Please use this identifier to cite or link to this item: https://scholarbank.nus.edu.sg/handle/10635/172833
Title: READING STRATEGIES USED BY GOOD AND POOR READERS IN NARRATIVE TEXTS : AN EXPLORATORY STUDY
Authors: NORAZIDA BTE JOHAR
Issue Date: 1997
Citation: NORAZIDA BTE JOHAR (1997). READING STRATEGIES USED BY GOOD AND POOR READERS IN NARRATIVE TEXTS : AN EXPLORATORY STUDY. ScholarBank@NUS Repository.
Abstract: This study is an investigation on pupils; reading perception, awareness and behaviour. From this investigation, a strategy use comparison is made between good and poor readers. The study hopes to shed light on pupils' metacognitive awareness and on their meaning-constructing strategies. The present study assumes that most Singaporean pupils are in need of reading strategy instruction. This should be especially true among low-achieving pupils. In this study, a balanced (that is, process- and product-oriented) approach to reading comprehension instruction is adopted, with the aim of helping pupils make transition to reader-independence. To help low-achieving pupils, the study involved pupils in secondary two (14 years old) from the Normal (Academic) course attending a co-educational government secondary school in Singapore. There are two parts to the study. The first part consists of a two-part questionnaire. Part 1 evaluates pupils' perception of their reading abilities and Part 2 measures their awareness of metacomprehension strategies in reading. The second part of the study involved observation of pupils' reading behaviour using the think-aloud technique. For this part of the study, 6 of the 65 subjects were selected. Since think-aloud is a relatively new technique in second language reading research, it was tried out in a pilot study to familiarise the subjects with the research tool. For the second part of the study, the subjects were given three reading tasks with accompanying worksheets (consisting of literal and inferential statements based on the texts). Using the given narrative texts, the 6 subjects were asked to read aloud and think aloud. Red dots were placed after every three sentences to serve as reminders to pupils to verbalise their thoughts. Data gathered from the think-aloud technique are known as protocols and they were audio taped and analysed for the subjects' use of reading strategies. Each subject had to fill up a worksheet upon completion of recording. Each think-aloud protocol was analysed using an adapted strategy categorisation as used by Chamot, Kupper and lmpink-Hemandez (1988). Findings from the questionnaire showed that a majority of the good, average and poor readers consider themselves as in-between readers (neither good nor poor). In terms of awareness of metacomprehension strategies, only one-third of the 65 pupils investigated showed such awareness. The highest level of strategy awareness was for summarising and applying fix-up strategies, while the lowest level of strategy awareness was for self-questioning and purpose-setting strategies. . Analysis of protocols for the 6 subjects showed that good and average readers used metacognitive (self-management and self-monitoring) and cognitive strategies (repetition, summarising, substitution, elaboration and inferencing), while poor readers used only cognitive strategies. Good and average readers used strategies more frequently than poor readers. The former also used a wide range of strategies compared to the latter. There was preference for a more global, meaning-based processing strategy among the good and poor readers in contrast to a more local, word-based processing strategy as favoured by the poor readers. Metacomprehension in second language reading research is a relatively new area in Singapore. Expanding local reading research in this area can help provide ways to improve classroom reading instruction in schools.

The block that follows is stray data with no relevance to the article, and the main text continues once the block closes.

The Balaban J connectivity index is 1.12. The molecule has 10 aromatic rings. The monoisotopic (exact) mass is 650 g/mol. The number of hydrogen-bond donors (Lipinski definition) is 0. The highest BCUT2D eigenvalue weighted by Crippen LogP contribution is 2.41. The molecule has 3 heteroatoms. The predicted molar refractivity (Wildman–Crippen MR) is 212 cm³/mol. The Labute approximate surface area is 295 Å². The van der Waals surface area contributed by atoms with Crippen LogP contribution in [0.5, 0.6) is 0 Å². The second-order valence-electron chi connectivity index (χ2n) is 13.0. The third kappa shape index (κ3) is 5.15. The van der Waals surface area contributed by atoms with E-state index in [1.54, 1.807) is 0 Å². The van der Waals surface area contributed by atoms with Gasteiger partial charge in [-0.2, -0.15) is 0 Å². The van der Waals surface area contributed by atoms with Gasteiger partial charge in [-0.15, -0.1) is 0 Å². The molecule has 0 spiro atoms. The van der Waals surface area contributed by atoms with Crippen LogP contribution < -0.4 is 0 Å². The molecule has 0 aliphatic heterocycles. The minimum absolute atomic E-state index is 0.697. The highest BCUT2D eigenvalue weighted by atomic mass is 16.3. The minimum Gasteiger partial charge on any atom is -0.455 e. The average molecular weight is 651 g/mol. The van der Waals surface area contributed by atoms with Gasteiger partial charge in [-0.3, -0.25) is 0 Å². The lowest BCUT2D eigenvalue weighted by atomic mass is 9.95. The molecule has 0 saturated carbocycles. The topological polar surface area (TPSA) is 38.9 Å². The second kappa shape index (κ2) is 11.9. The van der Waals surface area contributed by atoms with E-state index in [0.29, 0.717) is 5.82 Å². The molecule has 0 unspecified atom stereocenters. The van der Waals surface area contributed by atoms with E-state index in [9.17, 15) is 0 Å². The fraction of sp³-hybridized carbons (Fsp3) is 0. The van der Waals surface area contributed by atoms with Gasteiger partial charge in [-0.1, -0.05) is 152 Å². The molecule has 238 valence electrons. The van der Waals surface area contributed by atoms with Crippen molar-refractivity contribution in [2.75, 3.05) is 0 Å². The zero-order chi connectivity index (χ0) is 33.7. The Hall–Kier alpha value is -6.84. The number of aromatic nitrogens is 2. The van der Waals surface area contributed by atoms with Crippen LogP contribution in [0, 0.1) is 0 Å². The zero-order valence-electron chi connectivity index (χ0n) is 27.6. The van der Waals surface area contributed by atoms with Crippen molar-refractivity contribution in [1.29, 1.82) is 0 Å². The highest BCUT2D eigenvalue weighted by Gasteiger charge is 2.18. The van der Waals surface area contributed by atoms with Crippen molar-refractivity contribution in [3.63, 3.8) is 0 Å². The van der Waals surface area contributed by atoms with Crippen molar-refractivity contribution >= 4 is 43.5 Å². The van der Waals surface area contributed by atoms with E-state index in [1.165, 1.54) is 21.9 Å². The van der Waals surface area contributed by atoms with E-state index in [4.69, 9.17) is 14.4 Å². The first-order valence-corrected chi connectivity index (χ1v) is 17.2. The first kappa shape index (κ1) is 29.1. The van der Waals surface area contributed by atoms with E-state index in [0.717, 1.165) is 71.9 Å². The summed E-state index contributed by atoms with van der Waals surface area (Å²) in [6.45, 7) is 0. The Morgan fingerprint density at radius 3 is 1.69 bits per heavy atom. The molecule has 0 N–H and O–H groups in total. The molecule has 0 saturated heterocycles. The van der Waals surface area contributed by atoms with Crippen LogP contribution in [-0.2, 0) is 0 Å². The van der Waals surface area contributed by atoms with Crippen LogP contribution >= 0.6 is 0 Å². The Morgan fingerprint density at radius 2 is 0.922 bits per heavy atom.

URI: https://scholarbank.nus.edu.sg/handle/10635/172833
Appears in Collections:Master's Theses (Restricted)

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